Police, firefighters and a towing company are partners in Operation Move Over in Lancaster County



Canton of Manheim. Police, firefighters and Wayne’s Towing and Recovery have teamed up to raise awareness of a new state law requiring drivers to travel to emergency sites.

LANCASTER COUNTY, Pa .– A Lancaster County Police Department is trying to publicize a new law that is impacting drivers.

On Wednesday, the police department teamed up with Wayne’s Towing and Recovery for “Operation Move Over.”

“It’s pretty scary because they are [drivers] inches away from you at a time, ”said Lt. Michael Piacentino, Public Information Officer.

“222 is very scary for us. We had another towing company in an area that lost an operator and his customer on 222. They were both hit by an impaired driver, ”said Wayne McDade, co-owner of Wayne’s Towing and Recovery.

McDade knows the risk he faces every time he stops to help someone on the side of the road.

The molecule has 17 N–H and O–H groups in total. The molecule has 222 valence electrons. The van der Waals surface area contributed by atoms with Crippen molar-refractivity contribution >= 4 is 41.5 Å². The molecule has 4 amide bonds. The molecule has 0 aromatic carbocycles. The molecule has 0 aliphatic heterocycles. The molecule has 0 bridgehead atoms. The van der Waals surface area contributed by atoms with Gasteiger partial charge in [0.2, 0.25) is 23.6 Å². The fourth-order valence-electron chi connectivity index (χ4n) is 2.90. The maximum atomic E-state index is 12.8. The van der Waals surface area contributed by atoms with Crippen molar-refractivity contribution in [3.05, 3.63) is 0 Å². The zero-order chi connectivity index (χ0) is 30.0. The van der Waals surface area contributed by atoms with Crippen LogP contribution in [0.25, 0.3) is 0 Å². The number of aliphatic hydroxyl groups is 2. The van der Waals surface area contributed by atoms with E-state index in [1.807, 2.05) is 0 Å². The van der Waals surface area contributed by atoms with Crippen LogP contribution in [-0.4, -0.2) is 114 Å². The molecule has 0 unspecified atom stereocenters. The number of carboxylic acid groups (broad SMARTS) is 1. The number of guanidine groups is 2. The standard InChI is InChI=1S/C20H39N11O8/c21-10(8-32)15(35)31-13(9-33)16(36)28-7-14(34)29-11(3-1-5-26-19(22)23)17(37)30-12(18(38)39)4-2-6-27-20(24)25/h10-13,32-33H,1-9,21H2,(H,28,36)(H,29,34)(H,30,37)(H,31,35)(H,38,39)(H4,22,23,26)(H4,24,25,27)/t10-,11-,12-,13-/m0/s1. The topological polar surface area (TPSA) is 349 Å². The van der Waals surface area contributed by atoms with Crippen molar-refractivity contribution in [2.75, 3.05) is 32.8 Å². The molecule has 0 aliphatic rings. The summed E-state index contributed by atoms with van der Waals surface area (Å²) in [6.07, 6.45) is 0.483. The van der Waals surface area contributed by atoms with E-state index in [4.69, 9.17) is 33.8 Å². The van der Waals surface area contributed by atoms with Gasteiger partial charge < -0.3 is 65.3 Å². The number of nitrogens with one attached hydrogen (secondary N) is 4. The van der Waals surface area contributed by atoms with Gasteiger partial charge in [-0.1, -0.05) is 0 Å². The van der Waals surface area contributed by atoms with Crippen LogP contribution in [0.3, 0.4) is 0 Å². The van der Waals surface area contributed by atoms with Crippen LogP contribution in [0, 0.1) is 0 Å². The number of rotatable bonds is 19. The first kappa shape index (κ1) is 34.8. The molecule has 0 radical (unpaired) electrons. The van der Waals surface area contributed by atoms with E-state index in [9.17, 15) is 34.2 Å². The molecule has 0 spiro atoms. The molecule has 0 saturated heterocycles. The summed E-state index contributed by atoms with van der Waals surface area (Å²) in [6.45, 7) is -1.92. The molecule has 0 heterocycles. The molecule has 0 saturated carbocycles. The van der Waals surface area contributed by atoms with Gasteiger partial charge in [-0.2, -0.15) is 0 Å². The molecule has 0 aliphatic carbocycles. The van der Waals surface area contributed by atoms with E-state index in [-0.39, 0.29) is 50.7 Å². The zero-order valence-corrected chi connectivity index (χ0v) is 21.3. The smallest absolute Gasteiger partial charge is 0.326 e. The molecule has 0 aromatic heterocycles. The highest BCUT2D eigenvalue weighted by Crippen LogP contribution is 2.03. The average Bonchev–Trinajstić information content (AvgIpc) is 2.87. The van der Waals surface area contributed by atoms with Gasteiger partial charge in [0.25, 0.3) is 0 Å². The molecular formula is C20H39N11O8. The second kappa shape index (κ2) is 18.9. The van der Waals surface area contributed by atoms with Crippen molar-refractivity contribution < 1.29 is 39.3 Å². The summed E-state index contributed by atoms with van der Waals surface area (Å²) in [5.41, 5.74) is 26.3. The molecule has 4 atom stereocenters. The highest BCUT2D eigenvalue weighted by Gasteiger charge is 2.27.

“This is absolutely the most dangerous part of the job. Statistics show that a tow truck driver is hit and killed every six days,” McDade said.

He quotes data from AAA. The driver of the tow truck was also hit.

“Twice. Nothing serious. My most serious injury was to some muscles in my shoulder,” he said.

McDade and the Manheim Township Police and Fire Department want to prevent future injuries and deaths and save drivers from costly citations.

As part of “Operation Move Over”, they have placed a giant billboard along some of Lancaster County’s busiest roads. The signage reminded drivers of the new PA law that requires them to travel when approaching emergency response scenes or face a $ 500 fine.

“Today is not an application day. Today is simply an awareness campaign,” Lt. Piacentino added.

While it is unsafe for a driver to move, the law requires drivers to pump breaks. They must slow down to 20 mph or more below the posted speed limit. For example, if the posted speed limit is 65 mph, that means a driver should slow down to no more than 45 mph.

The new law sets fines at $ 500 for first-time offenders, $ 1,000 for a second offense and $ 2,000 for a third or subsequent offense.

“With the enactment of this new law, I’m already starting to see a change. I actually see brake lights, so the news is spreading and it’s effective,” Lt. Piacentino added.

On Wednesday morning, Lieutenant Piacentino felt pleasantly surprised watching the drivers of the 222. Everyone followed the new law.

Police, firefighters and Wayne’s Towing also staged a scene along part of Route 30 which is considered a high accident rate area.

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